The application insists that the forest is unhealthy, and infested with dangerous pests, including the “newly detected eucalyptus snout beetle.”
(We presume that should be 45,000 trees, not 4500.)
In fact, when we asked a certified arborist to examine the forest, they found it healthy. We published the relevant excerpt here. The number of dead and dying trees are normal for a naturalized forest. This is a forest, not a garden. The “snags” or standing dead trees are also critical as habitat elements for birds, especially woodpeckers and flickers, and the insects on which they feed. Because the forest is damp year-round, they do not become a fire hazard.
A certain level of insect activity is also normal in a naturalized forest. They’re part of the food chain. And as for the particularly-mentioned Snout Beetle?
The Snout Beetle is largely found in southern California, and has been effectively controlled with a parasitic wasp deliberately released. According to the University of California’s website, California Agriculture Online,
“Consequently, where pesticide use has not disrupted the actions of the parasitoid, there have not been further reports of damage, and the biological control program has provided an effective and permanent solution to the problem, requiring no further input.”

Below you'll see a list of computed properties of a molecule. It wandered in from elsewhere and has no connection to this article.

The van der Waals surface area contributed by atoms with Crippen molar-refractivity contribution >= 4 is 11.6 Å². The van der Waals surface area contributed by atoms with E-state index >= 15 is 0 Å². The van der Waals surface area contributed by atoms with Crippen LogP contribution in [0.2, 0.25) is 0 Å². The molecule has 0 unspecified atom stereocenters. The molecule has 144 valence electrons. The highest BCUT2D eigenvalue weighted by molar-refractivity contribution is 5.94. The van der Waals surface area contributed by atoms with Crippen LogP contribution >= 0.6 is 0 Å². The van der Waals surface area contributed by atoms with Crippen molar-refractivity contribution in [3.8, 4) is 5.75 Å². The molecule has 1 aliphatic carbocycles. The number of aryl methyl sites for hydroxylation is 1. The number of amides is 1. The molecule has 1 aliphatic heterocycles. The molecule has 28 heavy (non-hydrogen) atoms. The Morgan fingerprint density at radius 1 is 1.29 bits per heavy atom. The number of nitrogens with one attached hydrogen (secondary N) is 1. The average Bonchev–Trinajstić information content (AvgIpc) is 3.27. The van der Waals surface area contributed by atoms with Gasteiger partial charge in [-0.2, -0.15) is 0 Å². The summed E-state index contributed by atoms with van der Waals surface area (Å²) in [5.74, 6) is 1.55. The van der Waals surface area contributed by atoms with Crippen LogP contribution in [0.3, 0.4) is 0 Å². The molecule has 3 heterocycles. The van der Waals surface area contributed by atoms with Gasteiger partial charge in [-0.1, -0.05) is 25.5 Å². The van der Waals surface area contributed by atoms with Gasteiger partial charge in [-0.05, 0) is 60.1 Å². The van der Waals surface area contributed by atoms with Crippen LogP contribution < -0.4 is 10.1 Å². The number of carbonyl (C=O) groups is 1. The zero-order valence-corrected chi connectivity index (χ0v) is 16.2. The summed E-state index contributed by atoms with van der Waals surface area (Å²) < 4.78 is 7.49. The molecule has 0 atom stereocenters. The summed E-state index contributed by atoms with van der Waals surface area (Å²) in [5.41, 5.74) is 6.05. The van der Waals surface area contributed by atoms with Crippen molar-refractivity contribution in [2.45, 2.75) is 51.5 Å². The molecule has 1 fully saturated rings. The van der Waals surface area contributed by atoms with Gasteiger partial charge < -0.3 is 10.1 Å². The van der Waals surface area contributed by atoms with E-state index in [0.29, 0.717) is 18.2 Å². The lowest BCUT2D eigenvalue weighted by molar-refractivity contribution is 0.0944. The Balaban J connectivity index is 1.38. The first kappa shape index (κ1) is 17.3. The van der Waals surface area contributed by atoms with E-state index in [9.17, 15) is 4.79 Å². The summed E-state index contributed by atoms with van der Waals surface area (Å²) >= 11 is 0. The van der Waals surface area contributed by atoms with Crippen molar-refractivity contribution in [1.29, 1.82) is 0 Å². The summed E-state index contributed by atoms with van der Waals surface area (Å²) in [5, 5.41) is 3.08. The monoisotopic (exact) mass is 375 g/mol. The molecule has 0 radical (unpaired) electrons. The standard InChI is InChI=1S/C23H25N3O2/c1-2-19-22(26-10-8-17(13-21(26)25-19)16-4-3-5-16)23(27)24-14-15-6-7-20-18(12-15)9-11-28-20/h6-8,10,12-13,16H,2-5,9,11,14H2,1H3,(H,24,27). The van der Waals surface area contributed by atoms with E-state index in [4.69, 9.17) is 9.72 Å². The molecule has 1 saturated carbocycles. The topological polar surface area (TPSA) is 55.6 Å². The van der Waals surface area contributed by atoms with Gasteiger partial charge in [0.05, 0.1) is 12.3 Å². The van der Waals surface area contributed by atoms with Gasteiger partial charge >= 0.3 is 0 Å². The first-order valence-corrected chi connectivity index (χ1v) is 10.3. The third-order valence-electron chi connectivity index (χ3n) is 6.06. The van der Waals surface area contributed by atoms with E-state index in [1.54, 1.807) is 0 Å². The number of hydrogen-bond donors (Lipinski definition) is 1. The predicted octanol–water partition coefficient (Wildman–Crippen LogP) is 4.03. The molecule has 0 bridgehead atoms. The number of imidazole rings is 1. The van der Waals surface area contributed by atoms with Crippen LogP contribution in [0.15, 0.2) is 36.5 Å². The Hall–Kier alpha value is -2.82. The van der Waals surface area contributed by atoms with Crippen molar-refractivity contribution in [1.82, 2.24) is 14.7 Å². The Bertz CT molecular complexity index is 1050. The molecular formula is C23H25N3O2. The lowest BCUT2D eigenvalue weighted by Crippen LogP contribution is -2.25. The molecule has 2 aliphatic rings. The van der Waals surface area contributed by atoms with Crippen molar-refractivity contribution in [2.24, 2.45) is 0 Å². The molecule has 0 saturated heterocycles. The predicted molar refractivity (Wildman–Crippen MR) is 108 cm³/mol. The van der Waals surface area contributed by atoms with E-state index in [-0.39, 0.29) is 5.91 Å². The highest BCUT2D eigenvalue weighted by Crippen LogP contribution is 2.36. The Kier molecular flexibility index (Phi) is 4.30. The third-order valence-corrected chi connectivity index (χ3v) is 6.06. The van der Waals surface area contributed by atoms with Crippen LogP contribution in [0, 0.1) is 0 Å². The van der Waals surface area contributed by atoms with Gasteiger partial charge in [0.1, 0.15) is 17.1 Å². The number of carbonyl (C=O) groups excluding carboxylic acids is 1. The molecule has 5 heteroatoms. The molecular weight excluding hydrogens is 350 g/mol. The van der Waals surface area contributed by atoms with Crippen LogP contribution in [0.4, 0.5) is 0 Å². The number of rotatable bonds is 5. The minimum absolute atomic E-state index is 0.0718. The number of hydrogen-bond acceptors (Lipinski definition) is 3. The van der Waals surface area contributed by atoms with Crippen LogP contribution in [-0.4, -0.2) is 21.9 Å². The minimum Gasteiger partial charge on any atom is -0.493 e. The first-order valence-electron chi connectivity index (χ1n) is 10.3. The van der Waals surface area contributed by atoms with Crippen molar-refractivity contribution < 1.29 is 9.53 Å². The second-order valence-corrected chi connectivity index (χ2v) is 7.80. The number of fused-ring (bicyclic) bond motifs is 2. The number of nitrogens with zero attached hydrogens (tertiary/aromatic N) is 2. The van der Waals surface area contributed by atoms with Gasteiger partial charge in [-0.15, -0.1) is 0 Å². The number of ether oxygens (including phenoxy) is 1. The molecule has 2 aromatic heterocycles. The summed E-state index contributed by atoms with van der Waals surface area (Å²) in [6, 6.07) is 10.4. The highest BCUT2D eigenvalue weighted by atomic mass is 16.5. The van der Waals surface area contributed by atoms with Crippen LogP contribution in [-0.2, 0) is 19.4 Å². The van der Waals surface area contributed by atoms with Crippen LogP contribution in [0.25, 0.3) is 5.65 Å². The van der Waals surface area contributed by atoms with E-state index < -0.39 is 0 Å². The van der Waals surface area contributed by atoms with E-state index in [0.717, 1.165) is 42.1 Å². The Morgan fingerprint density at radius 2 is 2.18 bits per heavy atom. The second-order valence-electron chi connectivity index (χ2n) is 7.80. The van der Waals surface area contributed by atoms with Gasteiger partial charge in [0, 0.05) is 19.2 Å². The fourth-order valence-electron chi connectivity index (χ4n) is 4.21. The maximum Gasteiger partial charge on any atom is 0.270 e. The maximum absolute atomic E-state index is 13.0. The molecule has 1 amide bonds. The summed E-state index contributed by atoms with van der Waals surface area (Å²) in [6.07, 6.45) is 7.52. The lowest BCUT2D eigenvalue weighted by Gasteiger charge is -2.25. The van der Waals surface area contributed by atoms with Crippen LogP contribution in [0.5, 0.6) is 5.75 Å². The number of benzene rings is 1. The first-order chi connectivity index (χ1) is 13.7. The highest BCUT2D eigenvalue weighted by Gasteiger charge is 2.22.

Mount Sutro Forest has been free of pesticide use for several years.
ARE THE TRAILS A FIRE HAZARD?
We thought this issue had been addressed at the hearings about the new trail that opened last year. Neighbors were very concerned that the trails would increase the fire hazard by increasing ignition risk. Ray Moritz, a forester, described the fire hazard as “mild” and described his experiments to demonstrate that ignition risk was low. (We published a report of that meeting, based on contemporaneous notes. Craig Dawson, Executive Director of the Sutro Stewards who has signed a letter of support for this UCSF application, was present at that meeting.)
So we were surprised to find this statement in the application:
It’s exactly what neighbors were assured was not the case. Mr Moritz also pointed out that the “window” — periods of “low humidity and high temperature” were small in San Francisco. And in fact, given the cloud forest conditions with summer fog, it’s even smaller in this forest.